In 1871, they hit just 16 -- again, in precisely as many such games.


The stark decline in homers was due in large part to the widespread use of the "dead ball," instead of the "lively ball."

Indeed, a small, front-page ad by J.A. Pierce & Co. in the Chicago Tribune of July 26, 1871 declared:


Use the Celebrated

Ryan Dead Ball

What type of ball would be used in a game led to several disputes during the course of the year.


The Whites' season began on March 26, with a win by 3 runs against an amateur team at New Orleans. It ended on Oct. 30, just 23 days after the Great Chicago Fire, with a loss by 3 runs to the Athletics at Brooklyn that deprive the Whites of the NA championship.

Following, in chronological order, are some highlights and lowlights of the team's 7-month odyssey.

All quotations are from the Tribune. Many paragraph breaks have been added for easier reading; most stories were printed as a single paragraph.




The Whites started the season with a "Southern tour," just as they had a year earlier.

In their debut, they came from behind to beat an amateur team considered to be the best in the South, in front of about 2,000 fans on a damp Sunday afternoon.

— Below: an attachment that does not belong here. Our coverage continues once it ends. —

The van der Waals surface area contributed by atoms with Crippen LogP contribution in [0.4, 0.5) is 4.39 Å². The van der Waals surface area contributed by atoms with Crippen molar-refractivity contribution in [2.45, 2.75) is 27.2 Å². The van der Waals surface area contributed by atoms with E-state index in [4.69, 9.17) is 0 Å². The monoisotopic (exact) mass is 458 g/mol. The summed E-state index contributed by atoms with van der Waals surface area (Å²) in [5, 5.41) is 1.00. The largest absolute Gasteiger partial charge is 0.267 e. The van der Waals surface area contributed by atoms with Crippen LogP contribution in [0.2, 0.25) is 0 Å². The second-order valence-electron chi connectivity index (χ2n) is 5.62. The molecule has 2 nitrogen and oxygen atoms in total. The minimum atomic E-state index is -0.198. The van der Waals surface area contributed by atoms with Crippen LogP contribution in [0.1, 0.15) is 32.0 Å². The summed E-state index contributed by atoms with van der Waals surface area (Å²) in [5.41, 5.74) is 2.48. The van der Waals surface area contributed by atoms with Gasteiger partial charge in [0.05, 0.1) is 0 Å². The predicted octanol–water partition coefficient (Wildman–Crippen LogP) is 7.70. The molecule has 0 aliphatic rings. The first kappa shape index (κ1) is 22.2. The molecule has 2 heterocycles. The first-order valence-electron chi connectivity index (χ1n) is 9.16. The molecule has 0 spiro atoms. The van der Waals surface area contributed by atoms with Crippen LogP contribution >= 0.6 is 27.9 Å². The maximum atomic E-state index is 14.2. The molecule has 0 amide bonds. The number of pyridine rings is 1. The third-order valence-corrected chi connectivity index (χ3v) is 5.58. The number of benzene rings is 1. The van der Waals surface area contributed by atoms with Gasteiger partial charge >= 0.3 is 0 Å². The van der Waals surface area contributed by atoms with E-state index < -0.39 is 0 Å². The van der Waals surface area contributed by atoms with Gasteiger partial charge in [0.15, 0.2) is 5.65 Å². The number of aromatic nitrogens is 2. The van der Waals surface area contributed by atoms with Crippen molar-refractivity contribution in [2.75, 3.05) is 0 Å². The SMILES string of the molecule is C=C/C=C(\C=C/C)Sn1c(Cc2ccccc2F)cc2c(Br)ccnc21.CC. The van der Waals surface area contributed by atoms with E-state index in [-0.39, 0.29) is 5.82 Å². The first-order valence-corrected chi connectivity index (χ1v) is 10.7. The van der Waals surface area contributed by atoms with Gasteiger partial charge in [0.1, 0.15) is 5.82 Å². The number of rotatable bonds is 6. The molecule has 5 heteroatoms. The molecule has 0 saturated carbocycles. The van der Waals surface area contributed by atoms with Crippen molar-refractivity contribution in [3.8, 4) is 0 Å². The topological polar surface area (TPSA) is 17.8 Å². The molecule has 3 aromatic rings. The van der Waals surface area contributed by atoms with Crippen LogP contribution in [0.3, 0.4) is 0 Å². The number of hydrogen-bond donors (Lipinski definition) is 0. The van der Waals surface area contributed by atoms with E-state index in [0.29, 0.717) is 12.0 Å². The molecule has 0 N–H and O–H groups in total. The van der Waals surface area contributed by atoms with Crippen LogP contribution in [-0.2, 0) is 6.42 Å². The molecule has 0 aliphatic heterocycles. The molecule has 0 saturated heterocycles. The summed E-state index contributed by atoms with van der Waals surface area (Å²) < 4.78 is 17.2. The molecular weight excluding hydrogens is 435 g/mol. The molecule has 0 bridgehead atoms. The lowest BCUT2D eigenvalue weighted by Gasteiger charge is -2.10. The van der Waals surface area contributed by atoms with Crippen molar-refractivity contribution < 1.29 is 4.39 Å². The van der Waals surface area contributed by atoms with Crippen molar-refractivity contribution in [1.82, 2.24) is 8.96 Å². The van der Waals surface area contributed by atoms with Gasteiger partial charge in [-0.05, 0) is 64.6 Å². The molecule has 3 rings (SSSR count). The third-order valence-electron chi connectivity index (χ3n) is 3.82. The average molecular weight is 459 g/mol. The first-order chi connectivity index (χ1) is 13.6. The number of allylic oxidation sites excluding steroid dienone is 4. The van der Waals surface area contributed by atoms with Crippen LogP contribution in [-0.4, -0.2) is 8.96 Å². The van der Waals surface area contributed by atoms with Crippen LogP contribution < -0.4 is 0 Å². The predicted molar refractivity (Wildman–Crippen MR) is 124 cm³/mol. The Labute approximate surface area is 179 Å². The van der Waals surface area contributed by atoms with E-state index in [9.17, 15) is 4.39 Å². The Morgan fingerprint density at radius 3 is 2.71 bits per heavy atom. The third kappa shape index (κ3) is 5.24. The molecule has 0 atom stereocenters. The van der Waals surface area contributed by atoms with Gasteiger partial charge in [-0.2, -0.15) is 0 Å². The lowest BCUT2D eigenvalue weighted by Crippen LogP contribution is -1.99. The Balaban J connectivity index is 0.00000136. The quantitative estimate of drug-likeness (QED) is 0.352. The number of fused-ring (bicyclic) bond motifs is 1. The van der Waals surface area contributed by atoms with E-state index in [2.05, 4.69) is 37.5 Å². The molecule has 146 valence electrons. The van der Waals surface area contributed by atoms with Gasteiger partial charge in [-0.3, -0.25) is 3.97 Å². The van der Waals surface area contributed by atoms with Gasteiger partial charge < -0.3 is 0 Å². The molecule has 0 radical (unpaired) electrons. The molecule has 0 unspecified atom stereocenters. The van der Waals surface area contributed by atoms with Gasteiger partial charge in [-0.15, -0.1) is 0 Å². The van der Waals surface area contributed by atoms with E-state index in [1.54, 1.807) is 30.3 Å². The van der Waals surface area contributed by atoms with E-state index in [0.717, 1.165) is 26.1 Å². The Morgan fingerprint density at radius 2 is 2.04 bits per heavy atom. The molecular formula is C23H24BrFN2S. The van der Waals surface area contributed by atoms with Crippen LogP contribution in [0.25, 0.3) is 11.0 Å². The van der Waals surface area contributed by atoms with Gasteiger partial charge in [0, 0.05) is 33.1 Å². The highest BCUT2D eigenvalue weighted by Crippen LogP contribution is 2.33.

"The grounds were in the worst possible condition for the game, a frightful thunderstorm having prevailed during Saturday night, the rain only ceasing to fall at 9 o'clock this morning. A new field had to be laid out, the old one being under water. There was no back-stop for the catcher, and the ball consequently rolled into a ditch of water, and soon became as soggy as a sponge."

The Whites scored the first 3 runs, surrendered 6 in the bottom of the third, then scored 6 of their own in the top of the eighth.

In the bottom of that inning, "[T]he Stars had a man on third and first bases. Oberlander went to bat and sent a hot one to [second baseman] Jimmy Wood, who took it beautifully, and touching the man running from first to second, threw to [first baseman Joe] Simmons, who put out Oberlander, and then sent it to [catcher Charlie] Hodes, who despatched the man who attempted to run home from third," completing a triple play.

"The Stars could not comprehend the situation for some minutes, but when it was explained they appreciated the play, and complimented its authors."


The Whites demolished their next 3 opponents by a combined score of 94-14, then rolled past a "picked nine" by 28-6.

Of the latter game, the Tribune noted: "One obstacle in the way of success in fielding and base running is the wretched condition of their shoes. [Marshall] King's brogans were minus the heels. [Tom] Foley is compelled to wear [Ed] Atwater's, which are four sizes too small for his feet, and interfere very materially with his comfort and the growth of his corns. Simmons is wearing a cast-off pair of Condon's, which fit him too much, and have no spikes."